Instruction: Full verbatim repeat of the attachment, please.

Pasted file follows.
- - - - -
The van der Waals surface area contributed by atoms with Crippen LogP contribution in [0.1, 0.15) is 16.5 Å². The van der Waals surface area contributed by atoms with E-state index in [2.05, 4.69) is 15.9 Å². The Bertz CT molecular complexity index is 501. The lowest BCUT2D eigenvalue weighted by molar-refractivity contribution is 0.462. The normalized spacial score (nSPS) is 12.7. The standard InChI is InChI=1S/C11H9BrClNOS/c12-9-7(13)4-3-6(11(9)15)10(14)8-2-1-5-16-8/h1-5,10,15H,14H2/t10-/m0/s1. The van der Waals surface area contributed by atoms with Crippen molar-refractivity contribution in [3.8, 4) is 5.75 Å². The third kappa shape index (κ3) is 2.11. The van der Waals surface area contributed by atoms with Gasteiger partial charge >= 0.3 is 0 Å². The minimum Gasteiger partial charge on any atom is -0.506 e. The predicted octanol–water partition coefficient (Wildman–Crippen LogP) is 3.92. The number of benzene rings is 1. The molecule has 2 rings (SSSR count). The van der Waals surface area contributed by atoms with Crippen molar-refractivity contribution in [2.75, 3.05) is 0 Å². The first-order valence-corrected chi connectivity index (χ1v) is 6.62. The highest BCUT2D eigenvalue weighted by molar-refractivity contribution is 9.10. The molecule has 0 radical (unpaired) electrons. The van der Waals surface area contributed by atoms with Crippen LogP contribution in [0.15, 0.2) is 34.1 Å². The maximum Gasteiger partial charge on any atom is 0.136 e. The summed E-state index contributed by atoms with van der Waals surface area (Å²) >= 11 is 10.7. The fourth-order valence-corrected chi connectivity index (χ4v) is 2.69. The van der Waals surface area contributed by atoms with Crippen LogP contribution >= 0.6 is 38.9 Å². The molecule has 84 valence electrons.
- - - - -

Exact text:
The van der Waals surface area contributed by atoms with Crippen LogP contribution in [0.1, 0.15) is 16.5 Å². The van der Waals surface area contributed by atoms with E-state index in [2.05, 4.69) is 15.9 Å². The Bertz CT molecular complexity index is 501. The lowest BCUT2D eigenvalue weighted by molar-refractivity contribution is 0.462. The normalized spacial score (nSPS) is 12.7. The standard InChI is InChI=1S/C11H9BrClNOS/c12-9-7(13)4-3-6(11(9)15)10(14)8-2-1-5-16-8/h1-5,10,15H,14H2/t10-/m0/s1. The van der Waals surface area contributed by atoms with Crippen molar-refractivity contribution in [3.8, 4) is 5.75 Å². The third kappa shape index (κ3) is 2.11. The van der Waals surface area contributed by atoms with Gasteiger partial charge >= 0.3 is 0 Å². The minimum Gasteiger partial charge on any atom is -0.506 e. The predicted octanol–water partition coefficient (Wildman–Crippen LogP) is 3.92. The number of benzene rings is 1. The molecule has 2 rings (SSSR count). The van der Waals surface area contributed by atoms with Crippen molar-refractivity contribution in [2.75, 3.05) is 0 Å². The first-order valence-corrected chi connectivity index (χ1v) is 6.62. The highest BCUT2D eigenvalue weighted by molar-refractivity contribution is 9.10. The molecule has 0 radical (unpaired) electrons. The van der Waals surface area contributed by atoms with Crippen LogP contribution in [0.15, 0.2) is 34.1 Å². The maximum Gasteiger partial charge on any atom is 0.136 e. The summed E-state index contributed by atoms with van der Waals surface area (Å²) >= 11 is 10.7. The fourth-order valence-corrected chi connectivity index (χ4v) is 2.69. The van der Waals surface area contributed by atoms with Crippen LogP contribution >= 0.6 is 38.9 Å². The molecule has 84 valence electrons.